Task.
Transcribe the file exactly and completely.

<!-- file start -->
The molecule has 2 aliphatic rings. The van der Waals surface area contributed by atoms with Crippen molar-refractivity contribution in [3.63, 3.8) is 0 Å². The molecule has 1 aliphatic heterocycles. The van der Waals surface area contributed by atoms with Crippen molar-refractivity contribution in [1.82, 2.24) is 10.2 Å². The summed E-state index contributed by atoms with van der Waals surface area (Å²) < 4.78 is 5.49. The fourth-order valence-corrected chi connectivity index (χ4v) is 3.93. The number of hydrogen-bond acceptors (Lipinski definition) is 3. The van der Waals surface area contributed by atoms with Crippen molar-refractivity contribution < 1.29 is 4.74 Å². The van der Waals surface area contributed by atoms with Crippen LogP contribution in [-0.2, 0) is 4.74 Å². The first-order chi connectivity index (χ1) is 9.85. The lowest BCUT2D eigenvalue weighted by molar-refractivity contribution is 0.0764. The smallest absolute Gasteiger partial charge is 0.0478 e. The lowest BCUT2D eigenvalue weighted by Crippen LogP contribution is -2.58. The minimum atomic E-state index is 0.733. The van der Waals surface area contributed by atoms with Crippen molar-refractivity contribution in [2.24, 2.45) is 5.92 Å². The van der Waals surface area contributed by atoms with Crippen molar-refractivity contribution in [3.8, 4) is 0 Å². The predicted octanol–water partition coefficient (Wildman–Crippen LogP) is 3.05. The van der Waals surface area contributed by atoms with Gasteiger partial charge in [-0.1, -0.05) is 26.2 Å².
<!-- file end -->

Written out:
The molecule has 2 aliphatic rings. The van der Waals surface area contributed by atoms with Crippen molar-refractivity contribution in [3.63, 3.8) is 0 Å². The molecule has 1 aliphatic heterocycles. The van der Waals surface area contributed by atoms with Crippen molar-refractivity contribution in [1.82, 2.24) is 10.2 Å². The summed E-state index contributed by atoms with van der Waals surface area (Å²) < 4.78 is 5.49. The fourth-order valence-corrected chi connectivity index (χ4v) is 3.93. The number of hydrogen-bond acceptors (Lipinski definition) is 3. The van der Waals surface area contributed by atoms with Crippen molar-refractivity contribution < 1.29 is 4.74 Å². The van der Waals surface area contributed by atoms with Crippen LogP contribution in [-0.2, 0) is 4.74 Å². The first-order chi connectivity index (χ1) is 9.85. The lowest BCUT2D eigenvalue weighted by molar-refractivity contribution is 0.0764. The smallest absolute Gasteiger partial charge is 0.0478 e. The lowest BCUT2D eigenvalue weighted by Crippen LogP contribution is -2.58. The minimum atomic E-state index is 0.733. The van der Waals surface area contributed by atoms with Crippen molar-refractivity contribution in [2.24, 2.45) is 5.92 Å². The van der Waals surface area contributed by atoms with Crippen molar-refractivity contribution in [3.8, 4) is 0 Å². The predicted octanol–water partition coefficient (Wildman–Crippen LogP) is 3.05. The van der Waals surface area contributed by atoms with Gasteiger partial charge in [-0.1, -0.05) is 26.2 Å².